Strategies for Intercultural Conflict Management in the Workplace

There are more than 80,000 multinational corporations operating in the world today.

obraz Strategies for Intercultural Conflict Management in the Workplace

With more cross-border interaction, different cultures are meeting in the workplace. When cultures with different approaches to doing business meet, intercultural conflict can occur.

For business leaders, knowing how to approach intercultural disagreement is important. A big part of conflict management is understanding where it comes from.

Keep reading to learn more about managing conflict in the workplace. 

What Is Intercultural Conflict?

Conflict is a dispute between two or more parties. It happens when values, goals, needs, interests, and opinions don’t meet.

Intercultural conflict happens between people from different cultures. It happens because people have their own beliefs about the right behaviour. When those beliefs about the right behaviour don’t meet, conflict occurs.

Understand Where Conflict Comes From

Different cultures have different languages, norms, values, and customs. These effect behaviour in the workplace.

For example, some cultures think personal relationships are important when doing business. They prefer to do business with people they get along well with. Other cultures don’t believe that those relationships are important for getting work done.

These ways of working can make it hard to overcome conflict. The first feels more comfortable talking about the conflict. The latter prefers an indirect approach. 

Why Is Intercultural Conflict Management Important?

Conflict is never good for business. Conflict causes disruptions, absenteeism, and termination. But it can also affect productivity and the success of projects.

Trust and support create a workplace where morale is high. When people from different backgrounds work together, the result is creativity. That means creative approaches and solutions to business objectives and better business overall.

How to Handle Intercultural Conflict

People from different cultures have different approaches to how to act. But they also have different beliefs about handling conflict. This is why conflict management has to come from leadership.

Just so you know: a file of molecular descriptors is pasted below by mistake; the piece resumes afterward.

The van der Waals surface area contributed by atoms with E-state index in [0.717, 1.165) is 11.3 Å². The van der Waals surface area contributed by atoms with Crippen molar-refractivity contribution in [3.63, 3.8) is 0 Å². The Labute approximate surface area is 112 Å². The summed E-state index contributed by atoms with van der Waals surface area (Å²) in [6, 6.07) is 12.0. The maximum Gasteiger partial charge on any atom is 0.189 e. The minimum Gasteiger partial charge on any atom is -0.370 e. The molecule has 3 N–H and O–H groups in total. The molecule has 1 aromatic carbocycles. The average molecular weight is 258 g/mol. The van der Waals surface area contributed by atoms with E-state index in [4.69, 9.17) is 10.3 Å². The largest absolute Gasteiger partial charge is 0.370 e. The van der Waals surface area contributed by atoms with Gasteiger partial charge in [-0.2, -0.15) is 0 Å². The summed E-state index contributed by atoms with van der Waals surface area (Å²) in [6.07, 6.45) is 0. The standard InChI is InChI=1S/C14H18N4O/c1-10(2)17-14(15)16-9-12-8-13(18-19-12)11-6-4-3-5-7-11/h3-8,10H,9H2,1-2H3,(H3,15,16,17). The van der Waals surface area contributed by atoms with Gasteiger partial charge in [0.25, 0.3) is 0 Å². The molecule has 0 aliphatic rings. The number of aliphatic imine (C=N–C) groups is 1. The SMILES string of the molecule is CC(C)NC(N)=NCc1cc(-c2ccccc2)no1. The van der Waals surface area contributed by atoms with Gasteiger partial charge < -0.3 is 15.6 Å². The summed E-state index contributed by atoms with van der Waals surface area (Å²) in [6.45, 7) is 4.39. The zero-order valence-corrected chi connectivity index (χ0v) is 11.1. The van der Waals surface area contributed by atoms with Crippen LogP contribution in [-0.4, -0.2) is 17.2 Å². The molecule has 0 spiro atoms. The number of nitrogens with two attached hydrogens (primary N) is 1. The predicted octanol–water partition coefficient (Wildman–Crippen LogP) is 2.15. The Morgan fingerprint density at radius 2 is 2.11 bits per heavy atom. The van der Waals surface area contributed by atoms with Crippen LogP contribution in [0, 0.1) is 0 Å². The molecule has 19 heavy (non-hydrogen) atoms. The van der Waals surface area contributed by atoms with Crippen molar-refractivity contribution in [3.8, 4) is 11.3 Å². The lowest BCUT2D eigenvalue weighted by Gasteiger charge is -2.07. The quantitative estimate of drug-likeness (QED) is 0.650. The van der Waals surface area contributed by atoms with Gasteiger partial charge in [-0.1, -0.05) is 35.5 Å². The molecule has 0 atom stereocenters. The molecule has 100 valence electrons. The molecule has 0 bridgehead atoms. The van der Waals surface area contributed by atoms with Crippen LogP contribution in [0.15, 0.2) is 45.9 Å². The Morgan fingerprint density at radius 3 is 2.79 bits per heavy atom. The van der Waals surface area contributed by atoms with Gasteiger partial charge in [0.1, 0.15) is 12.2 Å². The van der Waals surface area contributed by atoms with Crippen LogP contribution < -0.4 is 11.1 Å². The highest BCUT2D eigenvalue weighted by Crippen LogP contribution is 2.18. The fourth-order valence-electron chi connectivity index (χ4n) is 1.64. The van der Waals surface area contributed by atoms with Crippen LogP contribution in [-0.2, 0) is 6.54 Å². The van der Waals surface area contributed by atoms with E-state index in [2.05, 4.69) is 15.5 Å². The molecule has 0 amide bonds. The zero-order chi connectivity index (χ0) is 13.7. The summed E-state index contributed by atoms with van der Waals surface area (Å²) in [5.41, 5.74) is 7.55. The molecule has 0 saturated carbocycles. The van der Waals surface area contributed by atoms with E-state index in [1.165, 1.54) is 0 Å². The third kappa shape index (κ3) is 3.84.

Here are some steps to follow:

  • Know and understand the cultural background of employees.
  • Educate employees on multiculturalism and each other’s cultures.
  • Approach conflict from a multicultural frame of reference.
  • Never rank one cultural understanding over another.
  • Develop compassion, empathy, and self-awareness in management and employees.
  • Always aim to reconcile.

An important part of conflict management is education. Help your employees understand their differences. Do so with empathy and compassion.

Then, conflict is less likely to arise. And when it does, they will have tools for dealing with it.

Conflict From Language

As a leader, you need to understand what conflict is and where it comes from. That is the key to intercultural conflict management. Without this understanding, you can’t educate your team.

A lot of conflicts come from differences in value, beliefs, customs, and norms. But some conflicts arise as a result of differences in language. For that, we have the solution.

Contact us to learn more about our specialised translation services.

Esperanto – the international language

Esperanto – the international language

On the 26th July1887, under the pseudonym Doktoro Esperanto (one who hopes), the Polish-Jewish ophthalmologist Ludwik Zamenhof published Unua Libra, a book about a new auxiliary language – Esperanto, which he hoped would become a widely-adopted means of international communication.

In this book, he outlined his three goals for Esperanto:

  1. To render the study of the language so easy as to make its acquisition mere play to the learner.
  2. To enable the learner to make direct use of his knowledge with persons of any nationality, whether the language be universally accepted or not; in other words, the language is to be directly a means of international communication.
  3. To find some means of overcoming the natural indifference of mankind, and disposing them, in the quickest manner possible, and en masse, to learn and use the proposed language as a living one, and not only in last extremities, and with the key at hand.

41S4HyHCAiL. SL500 SY344 BO1204203200  Esperanto   the international language

Zamenhof’s aspirations for Esperanto were ambitious, but it is probably the most successful constructed language in the world. It is spoken by around 2 million people worldwide. Although it is a constructed or artificial language, some of these are native speakers, having learned it from birth. There are also a large number of organisations that support people interested in, involved with and learning Esperanto. The Universal Esperanto Association (http://www.uea.org) is probably the largest, with members in 120 countries. It has even been adopted by Google Translate. Facebook, always a good place to research trends, report 350,000 users declaring Esperanto as a spoken language.

And, despite the continuing popularity of English as a universal language, Esperanto is actively used, sought and studied to this day. The take-up of a recent Duolingo course (https://www.duolingo.com/course/eo/en/Learn-Esperanto-Online) highlights this – by November last year, over 600,000 users had signed up to study. Esperanto is clearly one to watch!